agsandrew - Fotolia
You might think that the company behind JW Player, a popular open source online media player, would use an open source tool to manage its business analytics projects. After all, open source data management and analytics tools like Hadoop, Spark, R and Python have become very popular in the past few years. But if you think that, you'd be wrong.
JW Player uses a few open source tools for heavy data science work, mainly building recommendation engines. But when it comes to the company's core business needs -- tracking customer use of services, identifying upsell opportunities and reporting on payments -- JW Player uses a combination of tools from Alteryx and Tableau.
Why would an open source software company choose vendor tools for this work? "The good thing about the non-open source software is, No. 1, you get the support you get," Jenny Zhang, business analytics manager at JW Player, said.
Although the media player itself is open source and free to download, the company makes its money by hosting media on behalf of its users and offering related services like monetizing videos through advertising and reporting on media performance metrics.
Zhang said the company used to have a difficult time managing these business analytics projects. She knew there were opportunities to get better answers by incorporating customer data from the company's Salesforce implementation with media performance data on how often videos are watched and how much server space customers are using. Combining these data sets could help the sales teams identify customers that could benefit from more server space and help the marketing teams build customer segmentations to guide future campaigns.
JW Player is a long-time user of Tableau's visualization and analytics software, but Zhang said the vendor's data integration and blending features couldn't handle the volumes of data they needed to process for their business analytics projects. The company brought in the data integration platform Alteryx Designer in September 2015 to address this challenge. Now, Zhang said, loading data into Tableau is much faster.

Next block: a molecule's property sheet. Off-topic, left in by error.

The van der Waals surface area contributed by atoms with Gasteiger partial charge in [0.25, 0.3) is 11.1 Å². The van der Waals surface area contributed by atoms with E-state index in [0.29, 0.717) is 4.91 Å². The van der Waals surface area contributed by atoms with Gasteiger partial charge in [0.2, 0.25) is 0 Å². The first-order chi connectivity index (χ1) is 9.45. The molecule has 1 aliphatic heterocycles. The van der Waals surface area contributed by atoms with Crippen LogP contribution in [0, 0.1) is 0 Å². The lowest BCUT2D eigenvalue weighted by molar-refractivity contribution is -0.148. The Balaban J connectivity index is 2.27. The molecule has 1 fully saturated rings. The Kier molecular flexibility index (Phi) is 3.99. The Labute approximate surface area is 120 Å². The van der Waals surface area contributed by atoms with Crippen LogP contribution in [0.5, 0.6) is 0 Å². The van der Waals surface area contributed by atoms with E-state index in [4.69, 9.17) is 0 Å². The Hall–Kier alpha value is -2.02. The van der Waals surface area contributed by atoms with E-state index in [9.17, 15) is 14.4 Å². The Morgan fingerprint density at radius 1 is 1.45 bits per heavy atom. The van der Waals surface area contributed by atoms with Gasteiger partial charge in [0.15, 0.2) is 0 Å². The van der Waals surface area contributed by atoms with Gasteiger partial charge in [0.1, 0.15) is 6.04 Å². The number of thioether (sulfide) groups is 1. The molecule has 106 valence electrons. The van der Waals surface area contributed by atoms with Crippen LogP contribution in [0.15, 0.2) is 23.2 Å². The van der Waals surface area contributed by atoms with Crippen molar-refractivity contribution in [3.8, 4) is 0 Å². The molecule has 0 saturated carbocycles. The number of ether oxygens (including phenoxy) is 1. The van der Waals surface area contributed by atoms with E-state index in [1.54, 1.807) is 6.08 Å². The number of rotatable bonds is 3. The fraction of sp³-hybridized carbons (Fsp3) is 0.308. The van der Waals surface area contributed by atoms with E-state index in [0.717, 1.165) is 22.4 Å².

With Tableau, she said, "it was not possible to blend that large volume of data. Even for a small portion of the data, it would be like 20 hours. It's down to 20 minutes now."
She made the decision to keep Tableau as the visual front end for the company's business analytics projects, rather than standardizing everything onto Alteryx and using that company's analytics software. She said she likes Tableau's support for collaboration and sharing of dashboards and reports.
Since pairing up the Alteryx and Tableau tools, JW Player has seen a number of benefits, Zhang said. The sales teams have been able to close more upsell deals and are hitting their sales targets more consistently. Also, the accounting department is able to see which customers have late or outstanding payments, allowing them to send more targeted reminders. This has helped the company get paid on time more regularly.
All of this could have been accomplished before the current system, but Zhang said it wouldn't have been as easy or quick to get the kind of insights that now happen nearly automatically.
"The ROI is that before, there was no dashboard or report that could tell us about the business," Zhang said. "The biggest benefit is time savings."
Big data analytics projects are doable, despite challenges
How to ready your business for a predictive analytics program
Big data initiatives need strong leadership from management
Dig Deeper on Customer analytics
Ed Burns asks:
What business analytics program use cases do you think call for vendor tools rather than open source?
0 ResponsesJoin the Discussion